Gov. Mitch Daniels (R-Ind.) is rising in the chatterati polls. Russ Smith of Splice Today writes up the budget-cutting, hair-thinning Syrian American Hoosier as a plausible and much-needed corrective to both Barack Obama and Sarah Palin.
The Wash Post's resident Bush apologist/retread and anti-dancer Michael Gerson writes of Daniels, who has called for a truce in the culture wars and full frontal warfare on outta-control spending and overreach:
"It is difficult to imagine Daniels' rejection of uplift, ideology and activism appealing to the country at most times. But maybe, at this particular time, we are a nation in need of fewer messiahs and more OMB directors."
And Andy Ferguson of The Weekly Standard (and some time in Indiana as well) writes a long profile of the guy.
He treats waste in government as a moral offense. "Government isn't a business, and it shouldn't be run as a business," he said. "But it can be more like business. It has a lot to learn from businessmen." Government operates without the market pressures that produce efficiency and increase quality. The challenge for government leaders is to produce those pressures to economize internally, through an act of will. "Never take a dollar from a free citizen through the coercion of taxation without a very legitimate purpose," he said in an interview last year. "We have a solemn duty to spend that dollar as carefully as possible, because when we took it we diminished that person's freedom." When you put it like that, overspending by government seems un-American.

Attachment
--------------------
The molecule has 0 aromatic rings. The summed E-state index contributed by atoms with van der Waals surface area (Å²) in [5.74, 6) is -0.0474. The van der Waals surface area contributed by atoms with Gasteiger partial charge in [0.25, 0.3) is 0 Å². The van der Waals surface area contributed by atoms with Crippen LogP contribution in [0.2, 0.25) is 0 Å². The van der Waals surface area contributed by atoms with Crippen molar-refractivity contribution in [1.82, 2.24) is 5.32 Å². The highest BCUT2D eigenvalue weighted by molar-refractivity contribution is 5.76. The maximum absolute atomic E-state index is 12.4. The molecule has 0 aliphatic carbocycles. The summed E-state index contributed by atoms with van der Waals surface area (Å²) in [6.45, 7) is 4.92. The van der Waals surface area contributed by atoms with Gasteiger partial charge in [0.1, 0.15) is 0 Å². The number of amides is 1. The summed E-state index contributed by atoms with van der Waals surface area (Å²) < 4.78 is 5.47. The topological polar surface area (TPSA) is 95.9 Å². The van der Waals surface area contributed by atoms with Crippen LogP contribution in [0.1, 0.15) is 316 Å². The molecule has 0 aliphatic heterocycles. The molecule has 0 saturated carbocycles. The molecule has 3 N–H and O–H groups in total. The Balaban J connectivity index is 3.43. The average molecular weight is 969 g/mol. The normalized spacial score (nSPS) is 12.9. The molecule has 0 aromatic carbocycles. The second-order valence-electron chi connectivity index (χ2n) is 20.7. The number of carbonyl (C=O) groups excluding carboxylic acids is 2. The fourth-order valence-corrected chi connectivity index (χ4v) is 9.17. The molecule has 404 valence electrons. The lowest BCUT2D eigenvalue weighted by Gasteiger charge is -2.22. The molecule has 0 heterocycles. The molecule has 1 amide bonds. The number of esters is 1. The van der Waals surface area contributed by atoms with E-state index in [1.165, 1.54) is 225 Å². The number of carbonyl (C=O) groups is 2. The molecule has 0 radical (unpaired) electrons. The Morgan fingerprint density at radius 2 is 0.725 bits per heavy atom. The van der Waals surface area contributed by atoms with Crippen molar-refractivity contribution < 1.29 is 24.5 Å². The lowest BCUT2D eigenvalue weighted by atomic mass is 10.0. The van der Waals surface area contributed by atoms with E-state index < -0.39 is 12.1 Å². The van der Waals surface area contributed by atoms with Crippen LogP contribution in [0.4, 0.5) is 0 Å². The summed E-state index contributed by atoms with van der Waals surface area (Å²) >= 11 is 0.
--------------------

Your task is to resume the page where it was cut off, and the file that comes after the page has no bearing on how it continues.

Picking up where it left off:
When Daniels took office, in 2004, the state faced a $200 million deficit and hadn't balanced its budget in seven years. Four years later, all outstanding debts had been paid off; after four balanced budgets, the state was running a surplus of $1.3 billion, which has cushioned the blows from a steady decline in revenues caused by the recession. "That's what saved us when the recession hit," one official said. "If we didn't have the cash reserves and the debts paid off, we would have been toast." The state today is spending roughly the same amount that it was when Daniels took office, largely because he resisted the budget increases other states were indulging in the past decade.